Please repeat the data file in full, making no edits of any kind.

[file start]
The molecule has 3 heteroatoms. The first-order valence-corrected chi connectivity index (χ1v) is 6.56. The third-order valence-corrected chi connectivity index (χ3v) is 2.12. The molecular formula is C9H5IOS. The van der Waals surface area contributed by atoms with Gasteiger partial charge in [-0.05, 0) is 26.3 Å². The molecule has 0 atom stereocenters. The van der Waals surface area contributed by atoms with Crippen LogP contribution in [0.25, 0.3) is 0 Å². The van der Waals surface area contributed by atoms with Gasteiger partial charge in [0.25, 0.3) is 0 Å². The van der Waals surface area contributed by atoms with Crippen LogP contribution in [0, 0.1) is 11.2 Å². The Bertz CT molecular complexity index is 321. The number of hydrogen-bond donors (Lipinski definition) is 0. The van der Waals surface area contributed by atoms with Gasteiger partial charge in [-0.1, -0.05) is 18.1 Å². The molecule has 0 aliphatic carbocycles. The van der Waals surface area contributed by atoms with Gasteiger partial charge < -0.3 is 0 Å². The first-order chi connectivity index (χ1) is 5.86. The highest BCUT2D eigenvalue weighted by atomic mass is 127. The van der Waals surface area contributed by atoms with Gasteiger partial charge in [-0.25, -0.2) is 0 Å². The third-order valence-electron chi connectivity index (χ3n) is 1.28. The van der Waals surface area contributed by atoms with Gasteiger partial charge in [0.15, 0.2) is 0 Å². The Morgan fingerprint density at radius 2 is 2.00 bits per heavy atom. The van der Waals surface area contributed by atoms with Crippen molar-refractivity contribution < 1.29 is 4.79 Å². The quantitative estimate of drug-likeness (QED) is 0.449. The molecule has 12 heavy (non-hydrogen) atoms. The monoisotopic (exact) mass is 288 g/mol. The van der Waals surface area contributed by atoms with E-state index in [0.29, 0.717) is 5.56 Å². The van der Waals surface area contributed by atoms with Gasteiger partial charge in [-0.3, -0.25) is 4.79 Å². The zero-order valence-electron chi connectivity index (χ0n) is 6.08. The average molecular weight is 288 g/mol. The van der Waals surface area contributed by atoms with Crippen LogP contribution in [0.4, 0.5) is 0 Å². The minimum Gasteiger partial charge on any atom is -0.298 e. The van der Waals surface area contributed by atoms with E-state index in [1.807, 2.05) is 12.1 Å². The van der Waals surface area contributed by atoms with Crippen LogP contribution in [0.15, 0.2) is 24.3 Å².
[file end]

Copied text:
The molecule has 3 heteroatoms. The first-order valence-corrected chi connectivity index (χ1v) is 6.56. The third-order valence-corrected chi connectivity index (χ3v) is 2.12. The molecular formula is C9H5IOS. The van der Waals surface area contributed by atoms with Gasteiger partial charge in [-0.05, 0) is 26.3 Å². The molecule has 0 atom stereocenters. The van der Waals surface area contributed by atoms with Crippen LogP contribution in [0.25, 0.3) is 0 Å². The van der Waals surface area contributed by atoms with Gasteiger partial charge in [0.25, 0.3) is 0 Å². The van der Waals surface area contributed by atoms with Crippen LogP contribution in [0, 0.1) is 11.2 Å². The Bertz CT molecular complexity index is 321. The number of hydrogen-bond donors (Lipinski definition) is 0. The van der Waals surface area contributed by atoms with Gasteiger partial charge in [-0.1, -0.05) is 18.1 Å². The molecule has 0 aliphatic carbocycles. The van der Waals surface area contributed by atoms with Gasteiger partial charge < -0.3 is 0 Å². The first-order chi connectivity index (χ1) is 5.86. The highest BCUT2D eigenvalue weighted by atomic mass is 127. The van der Waals surface area contributed by atoms with Gasteiger partial charge in [-0.25, -0.2) is 0 Å². The third-order valence-electron chi connectivity index (χ3n) is 1.28. The van der Waals surface area contributed by atoms with Gasteiger partial charge in [0.15, 0.2) is 0 Å². The Morgan fingerprint density at radius 2 is 2.00 bits per heavy atom. The van der Waals surface area contributed by atoms with Crippen molar-refractivity contribution < 1.29 is 4.79 Å². The quantitative estimate of drug-likeness (QED) is 0.449. The molecule has 12 heavy (non-hydrogen) atoms. The monoisotopic (exact) mass is 288 g/mol. The van der Waals surface area contributed by atoms with E-state index in [0.29, 0.717) is 5.56 Å². The van der Waals surface area contributed by atoms with Gasteiger partial charge in [-0.3, -0.25) is 4.79 Å². The zero-order valence-electron chi connectivity index (χ0n) is 6.08. The average molecular weight is 288 g/mol. The van der Waals surface area contributed by atoms with Crippen LogP contribution in [0.4, 0.5) is 0 Å². The minimum Gasteiger partial charge on any atom is -0.298 e. The van der Waals surface area contributed by atoms with E-state index in [1.807, 2.05) is 12.1 Å². The van der Waals surface area contributed by atoms with Crippen LogP contribution in [0.15, 0.2) is 24.3 Å².